An aircraft's best rate of climb and best angle of climb are dependent on the aircraft engine's capability of producing thrust and power.
Thrust is used when determining an aircraft's best angle of climb and is simply a measurement of force.
For example, if you were to pick up a 10lb box you would have to exert a force (thrust) of 10lbs to pick it up.
Power is a bit more complicated and is used when determining an aircraft's best rate of climb.
Power is a measurement of how much work occurs in a given period of time. and work is a measurement of how much energy is transferred from one object to another.
Therefore, power is a measurement of how much energy is being transferred from one object to another in a given period of time.
The equation to calculate work is Work = Force x Distance x Time.
For instance: If you can carry a 10lb box up a 10ft ladder in 1 minute, you would have a power of 100ft-lbs per minute. If another person can carry that same 10lb box up a 20ft ladder in 1 minute, they would have a power of 200ft-lbs per minute or twice your power.
Many automotive and aircraft engines give their rating of power in terms of horsepower, with one horsepower being equivalent to 33,000ft-lbs per minute.
Best rate of climb, otherwise known as Vy, is the speed that will allow an aircraft to gain the most amount of altitude in the least amount of time—otherwise expressed as the ratio: Altitude over Time.
As the definition suggests, any speed greater or less than Vy will cause an aircraft to gain less altitude in the same time frame.
The best rate of climb speed for any aircraft is the true airspeed where the difference between power available and power required is greatest.
Power available is the amount of power that an aircraft's propeller can create and is dependent on the airspeed of the aircraft.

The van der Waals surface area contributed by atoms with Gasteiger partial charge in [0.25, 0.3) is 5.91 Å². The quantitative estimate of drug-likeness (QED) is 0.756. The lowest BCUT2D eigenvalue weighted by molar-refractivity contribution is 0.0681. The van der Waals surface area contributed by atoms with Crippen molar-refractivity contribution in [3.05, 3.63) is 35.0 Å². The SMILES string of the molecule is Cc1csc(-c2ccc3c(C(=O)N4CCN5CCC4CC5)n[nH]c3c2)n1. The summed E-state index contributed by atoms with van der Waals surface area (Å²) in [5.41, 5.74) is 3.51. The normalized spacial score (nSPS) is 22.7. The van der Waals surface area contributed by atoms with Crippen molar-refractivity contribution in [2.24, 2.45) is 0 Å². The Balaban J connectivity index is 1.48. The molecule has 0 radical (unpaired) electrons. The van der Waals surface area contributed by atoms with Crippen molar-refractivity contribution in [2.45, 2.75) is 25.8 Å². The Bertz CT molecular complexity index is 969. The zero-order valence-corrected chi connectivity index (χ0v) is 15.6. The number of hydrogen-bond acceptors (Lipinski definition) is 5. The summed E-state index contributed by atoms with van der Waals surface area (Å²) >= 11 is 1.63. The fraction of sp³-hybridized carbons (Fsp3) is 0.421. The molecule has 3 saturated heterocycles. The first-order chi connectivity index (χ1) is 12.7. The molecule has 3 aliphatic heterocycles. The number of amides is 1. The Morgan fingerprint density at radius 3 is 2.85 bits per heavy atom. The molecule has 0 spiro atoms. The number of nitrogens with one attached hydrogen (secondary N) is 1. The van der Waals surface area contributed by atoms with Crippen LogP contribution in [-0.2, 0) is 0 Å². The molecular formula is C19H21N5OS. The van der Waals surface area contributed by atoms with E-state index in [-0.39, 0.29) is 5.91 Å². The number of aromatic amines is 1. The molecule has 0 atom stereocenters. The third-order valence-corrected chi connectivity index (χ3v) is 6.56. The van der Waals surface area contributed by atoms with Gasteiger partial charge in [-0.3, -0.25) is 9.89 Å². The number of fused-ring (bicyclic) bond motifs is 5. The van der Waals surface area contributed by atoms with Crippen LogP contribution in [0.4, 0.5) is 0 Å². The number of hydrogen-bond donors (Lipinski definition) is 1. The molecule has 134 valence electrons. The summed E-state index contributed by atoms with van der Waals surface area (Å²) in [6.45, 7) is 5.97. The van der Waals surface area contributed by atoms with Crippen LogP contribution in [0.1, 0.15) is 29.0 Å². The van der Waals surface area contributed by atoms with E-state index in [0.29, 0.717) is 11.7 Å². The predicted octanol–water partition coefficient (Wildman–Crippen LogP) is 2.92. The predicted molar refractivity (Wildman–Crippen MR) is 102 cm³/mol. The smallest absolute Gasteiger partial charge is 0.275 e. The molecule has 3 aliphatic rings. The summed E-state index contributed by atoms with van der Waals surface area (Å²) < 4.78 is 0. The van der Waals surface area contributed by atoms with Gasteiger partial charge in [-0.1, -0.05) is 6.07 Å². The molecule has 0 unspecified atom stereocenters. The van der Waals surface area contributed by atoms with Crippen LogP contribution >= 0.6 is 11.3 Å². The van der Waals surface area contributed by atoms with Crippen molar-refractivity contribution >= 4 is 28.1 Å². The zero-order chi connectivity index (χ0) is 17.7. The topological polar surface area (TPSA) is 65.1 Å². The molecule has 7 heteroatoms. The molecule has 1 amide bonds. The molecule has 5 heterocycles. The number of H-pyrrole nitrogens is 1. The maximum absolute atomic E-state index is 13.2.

Power available changes with airspeed because the angle of attack on each propeller blade changes as an aircraft speeds up or slows down. As the propeller's angle of attack changes, the amount of power produced changes as well.
The power required is equal to the aircraft's total drag, with total drag being the sum of parasite and induced drag.
The sum of these two drag forces creates the aircraft's total drag curve and is equal to the aircraft's power required curve.
The difference between power required and power available is excess power. The true airspeed that gives the maximum amount of excess power is an aircraft's best rate of climb speed.
The point of maximum excess power for propeller aircraft is reached at a true airspeed just slightly past its max lift to drag ratio. For jet aircraft, the best rate of climb speed is reached well past the aircraft's maximum lift to drag point.
Best rate of climb is useful when a pilot needs to achieve the highest climb rate possible.
A high climb rate is beneficial because it allows a pilot to reach higher altitudes as soon as possible. This allows a pilot to get to an altitude of better fuel economy, winds, or even better weather sooner rather than later.
Some manufacturers state that traveling at a slightly faster speed than Vy is preferred. For instance, Cessna lists Vy for the Cessna 172s Skyhawk at 74 knots. However, Cessna also recommends flying at 80 knots to promote engine cooling while still getting a relatively high climb rate.
Best angle of climb, also known as Vx, is the true airspeed that allows an aircraft to gain the most amount of altitude in the shortest distance across the ground.
The best angle of climb speed occurs when the difference between thrust available and thrust required is greatest.
The thrust required is equal to an aircraft's total drag. Similar to the power available curve, thrust available changes as the propeller's angle of attack changes with the aircraft's true airspeed.
The difference between thrust available and thrust required is excess thrust.
The true airspeed that gives the maximum amount of excess thrust is an aircraft's best angle of climb speed.
Excess thrust for propeller aircraft is generally at a true airspeed lower than its lift to drag max. For jet aircraft, the most amount of excess thrust is at its lift to drag max speed.
The best angle of climb speed is used when a pilot needs to clear an obstacle. Generally, this is needed whenever the pilot is taking off from a short runway with or without an obstacle, and during go-arounds. Other times could include training maneuvers and stall recoveries.
Once obstacles are cleared, a pilot will transition to a faster climb speed, such as Vy, to gain altitude in the least amount of time possible.